Rob Idol is back with the first Current Affairs Wrap of 2016 and he’s ringing in the new year with our new Federal frontbenchers who will, hopefully, not be partying as hard as their former colleagues…


Hello all and welcome to the first TBS Current Affairs Wrap of 2016. We hope you’ve all had a relaxing and fulfilling festive season! The world has celebrated the birth of a new year, save for a couple of PM Turnbull’s frontbenchers and the members of ISIS who threatened to spoil the party.


The champagne has been popped, kisses stolen and hangovers nursed; yes, 2015 is done and 2016 is upon us. The world celebrated in style, but it wasn’t without its issues.

German authorities evacuated two train stations in Munich prior to New Years celebrations, based on a credible tip that there was a militant attack planned for New Years Eve.

German police confirmed that they had received “very concrete information” from foreign friendly intelligence sources indicating that Islamic State had an attack planned with between five and seven suicide bombers. Thankfully, it appears that the attack did not occur.

Authorities in neighbouring Belgium also took news of an impending attack in Brussels seriously, choosing to cancel all official New Years celebrations in the Belgian capital, a city that also happens to be home to both NATO and the European Union.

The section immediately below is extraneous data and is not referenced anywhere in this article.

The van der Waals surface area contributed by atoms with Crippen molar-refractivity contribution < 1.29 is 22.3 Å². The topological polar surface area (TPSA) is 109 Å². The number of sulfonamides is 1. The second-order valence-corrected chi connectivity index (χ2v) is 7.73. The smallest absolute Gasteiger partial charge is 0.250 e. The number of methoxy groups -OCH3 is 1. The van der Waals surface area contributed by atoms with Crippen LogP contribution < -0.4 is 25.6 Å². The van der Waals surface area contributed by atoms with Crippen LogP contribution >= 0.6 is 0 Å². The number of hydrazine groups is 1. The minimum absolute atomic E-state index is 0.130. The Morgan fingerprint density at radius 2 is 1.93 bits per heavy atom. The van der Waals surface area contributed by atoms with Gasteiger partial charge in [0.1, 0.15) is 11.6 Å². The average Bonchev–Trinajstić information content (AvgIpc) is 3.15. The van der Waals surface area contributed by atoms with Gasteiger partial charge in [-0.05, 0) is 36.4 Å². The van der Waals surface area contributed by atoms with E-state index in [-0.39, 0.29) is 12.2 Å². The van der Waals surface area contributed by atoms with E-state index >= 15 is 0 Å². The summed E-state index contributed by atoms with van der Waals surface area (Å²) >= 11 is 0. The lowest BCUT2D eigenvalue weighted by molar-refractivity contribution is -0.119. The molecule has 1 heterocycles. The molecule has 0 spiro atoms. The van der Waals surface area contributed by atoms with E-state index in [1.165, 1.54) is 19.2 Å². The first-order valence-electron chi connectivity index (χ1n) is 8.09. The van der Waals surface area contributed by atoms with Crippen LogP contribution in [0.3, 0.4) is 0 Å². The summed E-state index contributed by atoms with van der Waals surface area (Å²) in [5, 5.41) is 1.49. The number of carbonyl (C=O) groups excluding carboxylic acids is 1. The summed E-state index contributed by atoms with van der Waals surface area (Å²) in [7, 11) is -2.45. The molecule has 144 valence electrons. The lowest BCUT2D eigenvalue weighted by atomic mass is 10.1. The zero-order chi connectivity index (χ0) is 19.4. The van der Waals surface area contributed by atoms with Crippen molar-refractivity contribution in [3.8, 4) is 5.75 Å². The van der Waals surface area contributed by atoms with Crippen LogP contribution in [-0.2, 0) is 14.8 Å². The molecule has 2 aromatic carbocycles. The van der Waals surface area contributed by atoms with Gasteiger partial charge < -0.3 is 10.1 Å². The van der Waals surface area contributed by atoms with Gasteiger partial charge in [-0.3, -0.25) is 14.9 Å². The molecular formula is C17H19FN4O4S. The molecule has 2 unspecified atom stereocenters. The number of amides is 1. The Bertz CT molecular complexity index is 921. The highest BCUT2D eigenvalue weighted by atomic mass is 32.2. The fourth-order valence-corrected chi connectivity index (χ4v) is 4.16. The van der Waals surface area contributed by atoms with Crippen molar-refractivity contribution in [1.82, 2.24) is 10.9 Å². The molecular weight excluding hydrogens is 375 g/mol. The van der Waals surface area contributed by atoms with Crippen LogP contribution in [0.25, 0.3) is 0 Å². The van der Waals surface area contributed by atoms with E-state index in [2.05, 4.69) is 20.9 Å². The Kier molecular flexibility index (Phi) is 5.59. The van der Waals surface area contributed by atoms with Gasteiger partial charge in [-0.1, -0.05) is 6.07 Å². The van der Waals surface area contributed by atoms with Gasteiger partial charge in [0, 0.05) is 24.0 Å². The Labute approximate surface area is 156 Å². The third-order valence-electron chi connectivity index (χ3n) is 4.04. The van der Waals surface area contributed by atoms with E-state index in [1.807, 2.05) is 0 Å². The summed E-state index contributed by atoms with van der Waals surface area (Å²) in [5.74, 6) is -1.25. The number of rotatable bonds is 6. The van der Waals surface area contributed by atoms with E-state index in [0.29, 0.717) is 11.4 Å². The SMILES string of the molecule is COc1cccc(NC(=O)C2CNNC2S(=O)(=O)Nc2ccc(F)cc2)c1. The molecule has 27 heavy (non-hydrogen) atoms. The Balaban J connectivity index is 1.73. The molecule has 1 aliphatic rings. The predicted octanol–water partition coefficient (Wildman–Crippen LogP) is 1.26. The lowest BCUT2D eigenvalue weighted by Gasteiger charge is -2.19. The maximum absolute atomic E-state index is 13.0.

Belgian authorities announced the arrests of six men on Thursday in relation to the proposed attacks. A Belgian court also extended the detention of two other suspects already in custody.

A few blocks from the world’s tallest tower in Dubai, a large fire caused significant damage to the Address Downtown hotel during New Years Eve celebrations. The fire started on the twentieth floor of the sixty-three storey hotel at around 9:30pm, rapidly spreading upwards through the remaining floors. Thankfully there were no fatalities, however, fourteen minor injuries were reported as a result of the ensuing panic. The incident did not prevent Dubai’s official New Years Eve celebrations from going ahead, with large fireworks and light displays proceeding just a few blocks from the fire.



New Years Eve celebrations back home went off without a hitch with around 1.6 million people flooding the Sydney CBD to watch our largest fireworks display. Those that battled the crowds were not disappointed, enjoying the $7 million display that lit up the Sydney sky with the Harbour Bridge as the centrepiece. NSW Police were happy to report that arrests were down on previous years.

Melbourne had a taste of international divadom with James Packer’s new squeeze, Mariah Carey, making an appearance on New Years Eve at Packer’s Crown Casino. Proving that one internationally renown lady on his arm wasn’t enough for his billionaire lifestyle, Packer was also accompanied by Foreign Affairs minister, Julie Bishop and her partner, David Panton. We’re not sure if Bishop’s request for “Hero” to be played as a tribute to Malcolm Turnbull went ahead.

Speaking of Turnbull, any hopes he had for a peaceful and reflective holiday break went out the window as he had to deal with the removal of two frontbenchers this week. The first, and the one he clearly wanted us to focus on, was the former Minister for Cities Jamie Briggs. Mr Briggs was involved in an incident where he committed an “error of professional judgement” that resulted in a public servant making an official complaint against him.

The incident occurred in a Hong Kong bar while Mr Briggs was visiting on official business. According to Briggs, he did not intend to act inappropriately and he did not act illegally, however he chose to resign as his behaviour “did not meet the high standards of ministers in his government.”